Stallone has had the right idea by bringing all of the old geezers together for his Expendables movies, but in this day and age, if there is one old headliner then it better be in the right movie.
All 3 movies mentioned lost a lot of money:
The Last Stand (2013) lost 18 million dollars.
A Good Day to Die Hard (2013) lost 25 million dollars.
Bullet to the Head (2012) lost 46 million dollars.
Bullet to the Head is about a ruthless hit man (Sylvester Stallone) who goes on a rampage tracking down the men responsible for the murder of his partner in crime. He is a one-man wrecking ball out for revenge. Along the way, he teams up with a cop who happens to be tracking the same people.
The film was directed by Walter Hill and the rest of the noteworthy cast includes Sung Kang, Jason Momoa, Christian Slater, Jon Seda, Sarah Shahi, Adewale Akinnuoye-Agbaje, Holt McCallany, and Brian Van Holt.
Like the title suggests, Bullet to the Head brutally gets to the point early on and the graphic violence continues throughout.
The film is fast-paced and loaded with tons of great and for the most part, believable action.
The movie very much deserves the R-rating as there is a lot of language, nudity, and very realistic blood and guts. There are in fact, many people that end up taking a bullet to the head and or the rest of their body.
As with most action movies, not all of the characters get fully developed, but the action and witty dialogue make up for what is missing.
The film accomplished what it set out to do and that was to be explosive.
Even at his age, Stallone carries himself well in perhaps his most gruesome role yet. He is a stone cold, no nonsense, sarcastically funny killer. It’s almost like he flipped a switch and became somebody else. The rest of the cast is likable, but Stallone takes over and makes it a one-man show.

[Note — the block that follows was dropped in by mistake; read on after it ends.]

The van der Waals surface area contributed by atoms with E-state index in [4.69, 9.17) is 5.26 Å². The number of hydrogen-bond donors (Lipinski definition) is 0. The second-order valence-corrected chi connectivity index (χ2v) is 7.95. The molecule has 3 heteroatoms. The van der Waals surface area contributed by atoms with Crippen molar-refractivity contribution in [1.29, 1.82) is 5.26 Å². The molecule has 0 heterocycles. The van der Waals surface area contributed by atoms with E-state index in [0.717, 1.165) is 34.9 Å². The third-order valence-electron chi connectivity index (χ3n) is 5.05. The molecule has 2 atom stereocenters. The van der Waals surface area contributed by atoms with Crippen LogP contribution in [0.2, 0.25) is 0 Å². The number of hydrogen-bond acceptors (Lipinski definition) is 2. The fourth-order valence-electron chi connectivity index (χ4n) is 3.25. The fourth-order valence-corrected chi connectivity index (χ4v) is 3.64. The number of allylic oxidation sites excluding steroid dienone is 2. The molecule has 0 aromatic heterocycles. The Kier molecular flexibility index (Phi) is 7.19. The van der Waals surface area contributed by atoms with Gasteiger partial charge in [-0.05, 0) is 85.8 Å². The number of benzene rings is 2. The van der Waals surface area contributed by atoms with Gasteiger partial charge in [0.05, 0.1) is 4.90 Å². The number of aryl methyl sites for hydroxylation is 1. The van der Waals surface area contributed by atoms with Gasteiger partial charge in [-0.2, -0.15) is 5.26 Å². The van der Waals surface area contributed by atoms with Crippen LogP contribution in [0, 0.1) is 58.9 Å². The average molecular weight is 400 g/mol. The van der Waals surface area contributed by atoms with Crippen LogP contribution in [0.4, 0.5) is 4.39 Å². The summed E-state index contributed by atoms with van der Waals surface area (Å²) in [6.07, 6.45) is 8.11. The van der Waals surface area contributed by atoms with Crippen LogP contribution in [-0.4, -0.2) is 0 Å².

Compared to The Last Stand and A Good Day to Die Hard, in my opinion, Bullet to the Head is the better film. Ironically it lost a lot more money than the other movies and it was probably the most underrated of the bunch. Stallone also gave a better performance than Bruce Willis and Arnold Schwarzenegger.
If you enjoy rooting for the bad guy, then this film is for you.
I rate this movie an 8 on a scale of 1-10.
Buy, rent or run? Buy.
The Last Stand (2013)
Arnold Schwarzenegger is back, again. He must have gone a little heavy on the spray tan and make-up because his face looks like a tanned piece of aged leather, but he’s back. I held off seeing this movie in the theatre because I was not sure if Ahnuld could pull this one off.
The Last Stand is about a drug lord that escapes from protective custody and heads for the Mexican border. The only thing standing in his way of freedom is small town Sheriff Ray Owen (Schwarzenegger) and his band of misfit deputies.
The film is directed by Kim Jee-Woon and the rest of the noteworthy cast includes Forest Whitaker, Johnny Knoxville, Luis Guzman, Peter Stormare, Eduardo Noriega, Jaimie Alexander, Zach Gilford, and Harry Dean Stanton, and Genesis Rodriguez.
The film does not have a lot of character development, but there is a bit of stupid comedy and tons of action. The special effects are actually quite good and they help to make the film enjoyable. There are endless car chases, bullets are flying, people and things are exploding, blood is spattering, and fans of 90s action movies are applauding.